In 1951, the multidisciplinary celebration of arts, architecture and design, science and technology within the Festival of Britain sparked enthusiasm for a new kind of future – a path out of devastation and from the human tragedy of WWII to a creative future. The people involved in its planning speak more of its effervescence of improvisation than of abstract or cerebral theorizing.

People not institutions

Not as pervasive as COVID-19, the SARS pandemic has nonetheless caused terrible damage in the communities it has struck. Toronto (with its mantra “rekindle the lights”) responded with two major interdisciplinary festivals to revive the city’s cultural communities, as well as ten large-scale infrastructure projects that have added a new, internationally-oriented spice to the environment. already rich culture of Toronto.

Hong Kong’s response to SARS was economically driven, but its two-phase program (Reassurance-Recovery) still gave way to an extensive festival program including a Hong Kong Cultural Industries Festival and (poignant to remember after the break-up) Brexit) a collaborative Asia-Pacific Cultural Cooperation Initiative.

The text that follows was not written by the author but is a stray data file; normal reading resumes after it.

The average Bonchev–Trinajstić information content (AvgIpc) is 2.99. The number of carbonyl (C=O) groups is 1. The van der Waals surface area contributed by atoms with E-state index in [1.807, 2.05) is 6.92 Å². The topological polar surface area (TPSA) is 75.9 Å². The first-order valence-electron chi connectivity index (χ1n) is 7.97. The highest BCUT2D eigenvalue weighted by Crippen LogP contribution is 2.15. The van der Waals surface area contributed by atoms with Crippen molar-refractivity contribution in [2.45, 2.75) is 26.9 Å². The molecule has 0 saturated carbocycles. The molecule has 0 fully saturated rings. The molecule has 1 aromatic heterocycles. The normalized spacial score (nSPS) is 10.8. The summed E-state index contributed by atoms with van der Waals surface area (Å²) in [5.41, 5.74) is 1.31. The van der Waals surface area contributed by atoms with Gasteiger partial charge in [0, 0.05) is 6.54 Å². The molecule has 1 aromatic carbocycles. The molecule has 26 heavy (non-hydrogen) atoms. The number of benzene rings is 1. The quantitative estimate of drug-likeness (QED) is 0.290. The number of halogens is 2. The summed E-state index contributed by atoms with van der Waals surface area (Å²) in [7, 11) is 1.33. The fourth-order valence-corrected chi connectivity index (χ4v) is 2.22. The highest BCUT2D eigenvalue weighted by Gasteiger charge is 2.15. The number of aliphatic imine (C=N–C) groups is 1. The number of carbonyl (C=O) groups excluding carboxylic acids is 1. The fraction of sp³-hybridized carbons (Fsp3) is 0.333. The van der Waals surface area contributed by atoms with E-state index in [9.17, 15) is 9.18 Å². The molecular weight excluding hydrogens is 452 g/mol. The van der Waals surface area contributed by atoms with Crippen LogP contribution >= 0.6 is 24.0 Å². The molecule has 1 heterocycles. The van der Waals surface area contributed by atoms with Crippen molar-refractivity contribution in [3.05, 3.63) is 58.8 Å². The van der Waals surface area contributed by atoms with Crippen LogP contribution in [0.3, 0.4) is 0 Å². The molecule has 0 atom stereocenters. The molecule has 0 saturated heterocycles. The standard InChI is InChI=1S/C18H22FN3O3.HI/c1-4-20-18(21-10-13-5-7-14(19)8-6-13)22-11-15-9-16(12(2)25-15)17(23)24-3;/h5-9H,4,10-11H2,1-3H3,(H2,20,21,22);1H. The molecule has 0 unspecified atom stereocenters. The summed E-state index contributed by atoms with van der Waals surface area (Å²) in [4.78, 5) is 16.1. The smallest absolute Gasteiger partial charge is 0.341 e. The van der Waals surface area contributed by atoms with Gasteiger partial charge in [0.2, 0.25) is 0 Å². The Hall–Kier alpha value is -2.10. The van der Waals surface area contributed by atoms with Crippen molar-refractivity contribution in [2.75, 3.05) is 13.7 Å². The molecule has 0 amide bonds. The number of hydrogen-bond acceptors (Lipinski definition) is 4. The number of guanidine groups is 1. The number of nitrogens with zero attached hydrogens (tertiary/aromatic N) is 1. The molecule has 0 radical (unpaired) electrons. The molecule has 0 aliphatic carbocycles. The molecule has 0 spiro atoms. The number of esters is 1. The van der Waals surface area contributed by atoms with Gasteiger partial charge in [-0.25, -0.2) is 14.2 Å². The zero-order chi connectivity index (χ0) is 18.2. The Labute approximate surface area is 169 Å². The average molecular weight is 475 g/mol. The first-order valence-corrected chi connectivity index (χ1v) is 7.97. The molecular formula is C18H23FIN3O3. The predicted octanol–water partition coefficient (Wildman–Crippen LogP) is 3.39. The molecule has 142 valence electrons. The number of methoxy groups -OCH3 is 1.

The key commonality of these programs and others like them is how they have a human rather than an institutional focus, inspiring communities struggling to survive trauma beyond simply meeting their material needs.

The UK’s Cultural Recovery Fund had honorable intentions, but it faced lingering questions about the erratic distribution of its funding, failing to connect with many cultural communities who need it most – reflecting its reliance on traditional institutional funding models rather than some sort of inclusive and dispersed cultural energy that this moment so badly needs.

Creative engagement with the arts holds a particularly powerful key to a broader national recovery from the devastation of Covid-19. Aware of this potential, there is a need for an investment approach based on people and their communities rather than on institutions and buildings; on the imagination rather than on the formulas; and on a new sense of inclusion and discovery oriented towards the future rather than an attempt to return to “business as usual”. Instead of seeing our damaged cultural ecology through a theoretical lens, government and funding agency thinking needs a lens that prioritizes visionary individual creativity.